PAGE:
Other income, net decreased $11,064, or 88.9 percent, in 2010 primarily due to a 2009 gain of $14,905 related to the Company’s first quarter 2009 purchase of debt securities. The debt securities were purchased on the open market at a discount.

Income taxes

Income tax expense decreased $22,216, or 42.6 percent, for the year ended December 31, 2011, compared to the year ended December 31, 2010, primarily due to lower pretax earnings, including a $7,143 tax benefit related to deferred tax adjustments for the pension settlement charge, and settlement of certain tax matters in 2011. The Company’s effective tax rate was 34.0 percent for the year ended December 31, 2011.

The Company recorded tax expense of $52,114 for the year ended December 31, 2010, compared to a tax benefit of $57,070 for the year ended December 31, 2009. In 2009, the tax expense on the Company’s taxable income was offset by an $86,724 tax benefit associated with the impairment charge for FCC licenses in 2009. The remaining difference is due to higher taxable income in 2010 versus 2009. The Company’s effective tax rate was 37.5 percent for the year ended December 31, 2010.

 

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As a result of the matters discussed above, the Company recorded net earnings of $57,958, or $0.55 per share, for 2011, compared with net earnings of $86,906, or $0.83 per share, for 2010, and a net loss of $(109,061), or $(1.06) per share, for 2009.

Station Adjusted EBITDA

 

Year ended December 31,
   2011     Percentage
Change
    2010     Percentage
Change
    2009  

Station Adjusted EBITDA

   $ 230,308        (17.2 %)    $ 278,146        39.7   $ 199,049   

Corporate operating costs

     (25,338     (30.6 %)      (36,487     22.0     (29,902

Pension settlement charge and contribution reimbursements

     (20,466     NM        8,572        NM          

Depreciation

     (30,796     (11.2 %)      (34,693     (16.7 %)      (41,655

Impairment charges

                          NM        (242,144
  

 

 

     

 

 

     

 

 

 

Earnings (loss) from operations

   $ 153,708        (28.7 %)    $ 215,538        NM      $ (114,652

NM means not meaningful

Belo’s management uses Station Adjusted EBITDA as the primary measure of profitability to evaluate operating performance and to allocate capital resources and bonuses to eligible operating company employees. Station Adjusted EBITDA represents the Company’s earnings from operations before interest expense, income taxes, depreciation, amortization, impairment charges, pension settlement charge and contribution reimbursements and corporate operating costs and expenses. Other income (expense), net is not allocated to television station earnings from operations because it consists primarily of equity in earnings (losses) from investments in partnerships and joint ventures and other non-operating income (expense). Station Adjusted EBITDA is a common alternative measure of performance used by investors, financial analysts and rating agencies to evaluate financial performance.

For the year ended December 31, 2011, Station Adjusted EBITDA decreased $47,838, or 17.2 percent, compared with the year ended December 31, 2010. As discussed above, this decrease was primarily due to lower 2011 political spot revenues and increases in station salaries, wages and employee benefits, and station programming and other operating costs. For the year ended December 31, 2010, Station Adjusted EBITDA increased $79,097, or 39.7 percent, compared with the year ended December 31, 2009. As discussed above, this increase was primarily due to higher 2010 spot revenues, including political spot revenues, partially offset by increases in station salaries, wages and employee benefits, and station programming and other operating costs.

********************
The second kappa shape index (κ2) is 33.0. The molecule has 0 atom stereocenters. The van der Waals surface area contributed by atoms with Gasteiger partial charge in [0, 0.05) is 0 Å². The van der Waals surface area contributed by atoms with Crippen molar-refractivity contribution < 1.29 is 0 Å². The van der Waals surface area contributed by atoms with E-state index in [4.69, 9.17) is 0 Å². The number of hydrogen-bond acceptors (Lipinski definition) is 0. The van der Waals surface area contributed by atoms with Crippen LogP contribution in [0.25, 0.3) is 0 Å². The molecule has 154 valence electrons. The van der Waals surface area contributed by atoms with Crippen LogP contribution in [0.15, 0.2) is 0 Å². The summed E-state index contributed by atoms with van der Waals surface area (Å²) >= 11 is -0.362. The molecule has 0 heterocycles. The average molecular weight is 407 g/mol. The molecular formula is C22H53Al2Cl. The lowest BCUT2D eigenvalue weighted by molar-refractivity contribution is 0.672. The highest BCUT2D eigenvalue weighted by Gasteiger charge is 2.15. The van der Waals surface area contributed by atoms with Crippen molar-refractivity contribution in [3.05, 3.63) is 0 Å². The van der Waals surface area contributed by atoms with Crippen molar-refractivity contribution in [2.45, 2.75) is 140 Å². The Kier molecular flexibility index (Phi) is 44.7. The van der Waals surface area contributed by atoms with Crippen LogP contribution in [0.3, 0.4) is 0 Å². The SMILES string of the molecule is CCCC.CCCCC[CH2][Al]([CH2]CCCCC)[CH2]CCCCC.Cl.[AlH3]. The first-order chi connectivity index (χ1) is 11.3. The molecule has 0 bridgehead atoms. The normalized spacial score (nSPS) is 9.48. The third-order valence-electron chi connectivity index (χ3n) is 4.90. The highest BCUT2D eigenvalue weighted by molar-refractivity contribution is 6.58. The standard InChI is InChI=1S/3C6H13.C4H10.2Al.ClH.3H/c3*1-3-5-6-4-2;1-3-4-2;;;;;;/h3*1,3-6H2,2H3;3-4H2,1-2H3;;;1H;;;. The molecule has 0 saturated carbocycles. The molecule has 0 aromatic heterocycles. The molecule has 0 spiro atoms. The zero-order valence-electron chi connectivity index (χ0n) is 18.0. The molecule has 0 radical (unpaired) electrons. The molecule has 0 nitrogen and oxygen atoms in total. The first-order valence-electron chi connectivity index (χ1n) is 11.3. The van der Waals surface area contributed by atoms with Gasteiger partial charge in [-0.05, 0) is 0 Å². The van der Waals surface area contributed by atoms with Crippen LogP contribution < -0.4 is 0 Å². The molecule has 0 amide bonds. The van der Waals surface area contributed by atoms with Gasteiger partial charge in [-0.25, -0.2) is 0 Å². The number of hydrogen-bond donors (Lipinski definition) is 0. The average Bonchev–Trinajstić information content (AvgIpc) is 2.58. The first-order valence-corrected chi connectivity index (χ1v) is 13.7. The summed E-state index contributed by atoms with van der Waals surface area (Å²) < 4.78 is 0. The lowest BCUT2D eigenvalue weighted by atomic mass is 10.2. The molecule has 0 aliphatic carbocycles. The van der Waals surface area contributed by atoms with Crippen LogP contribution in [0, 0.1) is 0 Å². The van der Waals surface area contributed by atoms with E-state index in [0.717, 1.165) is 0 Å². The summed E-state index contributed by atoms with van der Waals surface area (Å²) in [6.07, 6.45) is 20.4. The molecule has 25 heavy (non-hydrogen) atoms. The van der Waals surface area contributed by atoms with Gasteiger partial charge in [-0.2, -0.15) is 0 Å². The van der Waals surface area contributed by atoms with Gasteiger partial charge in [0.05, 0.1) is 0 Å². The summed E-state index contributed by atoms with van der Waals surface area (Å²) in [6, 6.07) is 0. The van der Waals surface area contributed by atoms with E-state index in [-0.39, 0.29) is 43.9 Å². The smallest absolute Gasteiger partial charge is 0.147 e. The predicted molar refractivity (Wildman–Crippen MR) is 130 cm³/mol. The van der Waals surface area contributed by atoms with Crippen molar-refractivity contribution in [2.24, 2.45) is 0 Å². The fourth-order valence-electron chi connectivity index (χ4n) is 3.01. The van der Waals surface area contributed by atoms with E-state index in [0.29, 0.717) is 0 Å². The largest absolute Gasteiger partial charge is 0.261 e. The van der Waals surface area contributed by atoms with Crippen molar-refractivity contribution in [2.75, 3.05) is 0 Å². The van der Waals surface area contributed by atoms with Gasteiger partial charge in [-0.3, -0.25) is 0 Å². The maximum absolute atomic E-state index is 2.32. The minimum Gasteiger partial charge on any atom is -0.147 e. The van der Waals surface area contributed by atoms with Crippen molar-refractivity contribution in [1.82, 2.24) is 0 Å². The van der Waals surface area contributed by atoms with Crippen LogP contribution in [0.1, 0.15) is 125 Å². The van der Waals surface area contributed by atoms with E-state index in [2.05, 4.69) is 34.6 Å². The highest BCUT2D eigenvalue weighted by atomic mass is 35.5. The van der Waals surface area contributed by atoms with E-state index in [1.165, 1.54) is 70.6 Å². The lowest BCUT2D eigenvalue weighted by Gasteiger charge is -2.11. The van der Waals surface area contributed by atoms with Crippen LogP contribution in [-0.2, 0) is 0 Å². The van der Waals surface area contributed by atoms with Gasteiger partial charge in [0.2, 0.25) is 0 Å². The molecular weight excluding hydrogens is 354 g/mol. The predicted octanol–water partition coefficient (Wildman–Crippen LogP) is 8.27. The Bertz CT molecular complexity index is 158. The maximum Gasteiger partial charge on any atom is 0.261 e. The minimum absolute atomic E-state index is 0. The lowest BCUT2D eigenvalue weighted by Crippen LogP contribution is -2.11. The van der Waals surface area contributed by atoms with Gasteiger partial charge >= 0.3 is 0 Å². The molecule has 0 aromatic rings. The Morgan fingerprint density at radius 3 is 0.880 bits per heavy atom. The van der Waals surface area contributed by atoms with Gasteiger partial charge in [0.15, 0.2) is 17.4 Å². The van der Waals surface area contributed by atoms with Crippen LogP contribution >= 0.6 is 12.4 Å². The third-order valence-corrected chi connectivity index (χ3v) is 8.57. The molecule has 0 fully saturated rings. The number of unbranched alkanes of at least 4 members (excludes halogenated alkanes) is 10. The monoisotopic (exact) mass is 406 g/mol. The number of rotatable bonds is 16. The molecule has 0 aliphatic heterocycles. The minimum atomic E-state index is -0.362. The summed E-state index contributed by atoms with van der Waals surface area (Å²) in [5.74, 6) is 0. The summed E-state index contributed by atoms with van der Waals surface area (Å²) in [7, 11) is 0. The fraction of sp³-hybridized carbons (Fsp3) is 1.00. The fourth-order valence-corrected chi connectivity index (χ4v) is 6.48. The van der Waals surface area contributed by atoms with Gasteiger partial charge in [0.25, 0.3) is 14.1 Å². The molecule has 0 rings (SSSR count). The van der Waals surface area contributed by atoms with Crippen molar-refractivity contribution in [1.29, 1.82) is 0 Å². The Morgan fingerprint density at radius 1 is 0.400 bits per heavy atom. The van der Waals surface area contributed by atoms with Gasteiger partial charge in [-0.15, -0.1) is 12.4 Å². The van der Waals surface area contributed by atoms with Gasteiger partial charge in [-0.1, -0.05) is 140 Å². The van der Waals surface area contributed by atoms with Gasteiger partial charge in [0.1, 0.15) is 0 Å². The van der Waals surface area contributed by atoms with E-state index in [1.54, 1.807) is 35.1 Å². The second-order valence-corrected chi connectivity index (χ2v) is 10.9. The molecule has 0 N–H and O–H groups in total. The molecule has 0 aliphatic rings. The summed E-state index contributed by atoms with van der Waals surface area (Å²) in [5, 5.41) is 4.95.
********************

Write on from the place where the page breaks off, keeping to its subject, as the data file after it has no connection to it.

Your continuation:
FORWARD-LOOKING STATEMENTS

Statements in Items 7 and 7A and elsewhere in this Annual Report on Form 10-K concerning Belo’s business outlook or future economic performance, anticipated profitability, revenues, expenses, capital expenditures, investments, future financings, impairments, pension matters, and other financial and non-financial items that are not historical facts, are “forward-looking statements” as the term is defined under applicable federal securities laws. Forward-looking statements are subject to risks, uncertainties and other factors described throughout this filing, and particularly in Item 1A–Risk Factors, that could cause actual results to differ materially from those statements.

Such risks, uncertainties and factors include, but are not limited to, uncertainties regarding changes in capital market conditions and prospects, and other factors such as changes in advertising demand, interest and discount rates and programming and production costs; changes in viewership patterns and demography, and actions by Nielsen and its competitors; changes in the network-affiliate business model for broadcast television; technological changes, and the development of new systems to distribute and consume television and other audio-visual content; changes in the ability to secure, and in the terms of, carriage of Belo programming on cable, satellite, telecommunications and other program distribution methods; development of Internet commerce; industry cycles; changes in pricing or other actions by competitors and suppliers; FCC and other regulatory, tax and legal changes, including changes regarding spectrum; adoption of new accounting standards or changes in existing accounting standards by the Financial Accounting Standards Board or other accounting standard-setting bodies or authorities; the effects of Company acquisitions, dispositions, co-owned ventures and investments; pension plan matters; general economic conditions; and significant armed conflict, as well as other risks detailed in Belo’s other public disclosures and filings with the SEC and elsewhere in this Annual Report on Form 10-K.